Emmerson Mnangagwa won a second term as Zimbabwe’s president after a poll marred by poor electoral practices.
The Zimbabwe Electoral Commission (ZEC) declared Mnangagwa the winner, with 52.6% of the vote, beating Nelson Chamisa of the Citizens’ Coalition for Change (CCC), who trailed with 44% of the vote.
The election comes six years after longtime leader Robert Mugabe was overthrown in a military coup.
The CCC immediately rejected the results, saying the presidential vote was “rushed”.
“We reject any results that have been rushed without proper verification… we will advise citizens on next steps as the situation evolves. We will not give in to the victory of the people,” CCC spokesperson Promise Mkhwananzi wrote on X, formerly known as Twitter.
Mnangagwa’s chief electoral officer, Ziyambi Ziyambi, said, “We believe that our works are our manifesto. We believe that the people of Zimbabwe voted wisely.
Mnangagwa won a second term despite heavy criticism from the South African Development Committee (SADC) election observation mission, led by former Zambian vice-president Nevers Mumba.
“The election did not meet the requirements of the Zimbabwe constitution, the electoral law and the SADC principles and guidelines governing democratic elections,” reads the SADC preliminary report released on Friday.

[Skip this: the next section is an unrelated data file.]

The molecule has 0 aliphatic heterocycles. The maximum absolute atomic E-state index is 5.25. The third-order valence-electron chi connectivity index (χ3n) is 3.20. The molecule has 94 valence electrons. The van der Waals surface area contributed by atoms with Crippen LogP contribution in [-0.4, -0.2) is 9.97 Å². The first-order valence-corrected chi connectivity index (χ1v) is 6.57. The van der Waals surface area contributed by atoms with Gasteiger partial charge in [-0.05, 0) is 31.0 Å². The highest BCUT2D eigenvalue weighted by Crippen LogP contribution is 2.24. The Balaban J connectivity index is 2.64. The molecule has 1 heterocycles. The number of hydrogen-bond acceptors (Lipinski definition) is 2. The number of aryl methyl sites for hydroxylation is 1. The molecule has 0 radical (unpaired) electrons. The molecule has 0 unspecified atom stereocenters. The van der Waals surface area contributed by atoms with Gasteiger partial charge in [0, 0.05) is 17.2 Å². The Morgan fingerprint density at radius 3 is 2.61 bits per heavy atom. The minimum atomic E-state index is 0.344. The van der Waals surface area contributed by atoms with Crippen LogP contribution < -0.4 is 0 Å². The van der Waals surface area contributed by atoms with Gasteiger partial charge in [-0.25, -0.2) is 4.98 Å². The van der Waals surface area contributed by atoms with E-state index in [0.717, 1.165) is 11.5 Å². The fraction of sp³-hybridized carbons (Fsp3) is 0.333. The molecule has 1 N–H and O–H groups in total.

Other foreign observer missions have joined SADC in criticizing the Zimbabwe Electoral Commission (ZEC) for its failure to manage the elections and for arresting activists.
“Even though the election day was deemed generally calm by the EU EOM (Election Observation Missions), the overall electoral process was hampered by significant issues regarding the independence and transparency of the election. Zimbabwe Electoral Commission. The ZEC missed opportunities to increase public confidence in the integrity of the vote and the management of results,” said EU election observer Fabio Massimo Castaldo.
On polling day, thousands of Zimbabweans queued for more than 12 hours as the election commission failed to deliver election materials on time.
Mnangagwa was forced to extend the vote for another day, drawing criticism from observers.
The 80-year-old party also won the parliamentary elections with 136 seats, while the CCC won 73 seats.
Zanu-PF, however, failed to win a two-thirds majority to allow the party to introduce constitutional amendments, which observers feared could be used to extend presidential terms.
After five years in power, Mnangagwa has been criticized for his failure to turn around the economy. Unemployment and poverty levels remain high in this country once considered the breadbasket of southern Africa. Despite claims of bumper harvests, nearly 3.8 million people will go hungry this year.